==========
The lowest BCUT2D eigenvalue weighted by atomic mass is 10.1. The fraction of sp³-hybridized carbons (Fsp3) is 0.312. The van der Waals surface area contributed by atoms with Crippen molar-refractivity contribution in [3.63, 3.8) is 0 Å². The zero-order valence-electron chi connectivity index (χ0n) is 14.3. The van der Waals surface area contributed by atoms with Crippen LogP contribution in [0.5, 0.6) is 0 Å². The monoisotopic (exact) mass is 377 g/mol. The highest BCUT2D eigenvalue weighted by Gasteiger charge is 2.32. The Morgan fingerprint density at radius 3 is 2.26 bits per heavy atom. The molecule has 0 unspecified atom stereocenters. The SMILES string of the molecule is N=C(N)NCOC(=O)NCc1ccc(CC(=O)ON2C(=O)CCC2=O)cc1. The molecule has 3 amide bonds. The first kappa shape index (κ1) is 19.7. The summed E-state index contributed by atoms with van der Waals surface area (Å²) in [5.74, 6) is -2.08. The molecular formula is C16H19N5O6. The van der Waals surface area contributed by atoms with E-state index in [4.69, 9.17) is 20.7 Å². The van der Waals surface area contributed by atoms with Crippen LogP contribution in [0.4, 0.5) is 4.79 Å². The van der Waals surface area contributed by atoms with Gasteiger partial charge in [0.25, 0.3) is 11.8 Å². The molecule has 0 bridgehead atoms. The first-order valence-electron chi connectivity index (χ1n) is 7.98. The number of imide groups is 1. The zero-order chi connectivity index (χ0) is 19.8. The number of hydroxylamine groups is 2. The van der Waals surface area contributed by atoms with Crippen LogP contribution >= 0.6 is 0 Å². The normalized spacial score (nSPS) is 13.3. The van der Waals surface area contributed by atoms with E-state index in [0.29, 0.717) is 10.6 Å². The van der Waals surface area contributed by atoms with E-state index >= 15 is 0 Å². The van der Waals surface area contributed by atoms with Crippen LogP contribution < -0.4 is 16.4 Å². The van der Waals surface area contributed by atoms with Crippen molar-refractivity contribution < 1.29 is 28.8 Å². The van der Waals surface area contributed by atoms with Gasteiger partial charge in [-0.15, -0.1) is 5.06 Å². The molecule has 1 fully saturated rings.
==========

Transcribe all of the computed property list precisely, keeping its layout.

The lowest BCUT2D eigenvalue weighted by atomic mass is 10.1. The fraction of sp³-hybridized carbons (Fsp3) is 0.312. The van der Waals surface area contributed by atoms with Crippen molar-refractivity contribution in [3.63, 3.8) is 0 Å². The zero-order valence-electron chi connectivity index (χ0n) is 14.3. The van der Waals surface area contributed by atoms with Crippen LogP contribution in [0.5, 0.6) is 0 Å². The monoisotopic (exact) mass is 377 g/mol. The highest BCUT2D eigenvalue weighted by Gasteiger charge is 2.32. The Morgan fingerprint density at radius 3 is 2.26 bits per heavy atom. The molecule has 0 unspecified atom stereocenters. The SMILES string of the molecule is N=C(N)NCOC(=O)NCc1ccc(CC(=O)ON2C(=O)CCC2=O)cc1. The molecule has 3 amide bonds. The first kappa shape index (κ1) is 19.7. The summed E-state index contributed by atoms with van der Waals surface area (Å²) in [5.74, 6) is -2.08. The molecular formula is C16H19N5O6. The van der Waals surface area contributed by atoms with E-state index in [4.69, 9.17) is 20.7 Å². The van der Waals surface area contributed by atoms with Crippen LogP contribution in [0.4, 0.5) is 4.79 Å². The van der Waals surface area contributed by atoms with Gasteiger partial charge in [0.25, 0.3) is 11.8 Å². The molecule has 0 bridgehead atoms. The first-order valence-electron chi connectivity index (χ1n) is 7.98. The number of imide groups is 1. The zero-order chi connectivity index (χ0) is 19.8. The number of hydroxylamine groups is 2. The van der Waals surface area contributed by atoms with Crippen LogP contribution >= 0.6 is 0 Å². The normalized spacial score (nSPS) is 13.3. The van der Waals surface area contributed by atoms with E-state index in [0.29, 0.717) is 10.6 Å². The van der Waals surface area contributed by atoms with E-state index >= 15 is 0 Å². The van der Waals surface area contributed by atoms with Crippen LogP contribution < -0.4 is 16.4 Å². The van der Waals surface area contributed by atoms with Crippen molar-refractivity contribution < 1.29 is 28.8 Å². The van der Waals surface area contributed by atoms with Gasteiger partial charge in [-0.15, -0.1) is 5.06 Å². The molecule has 1 fully saturated rings.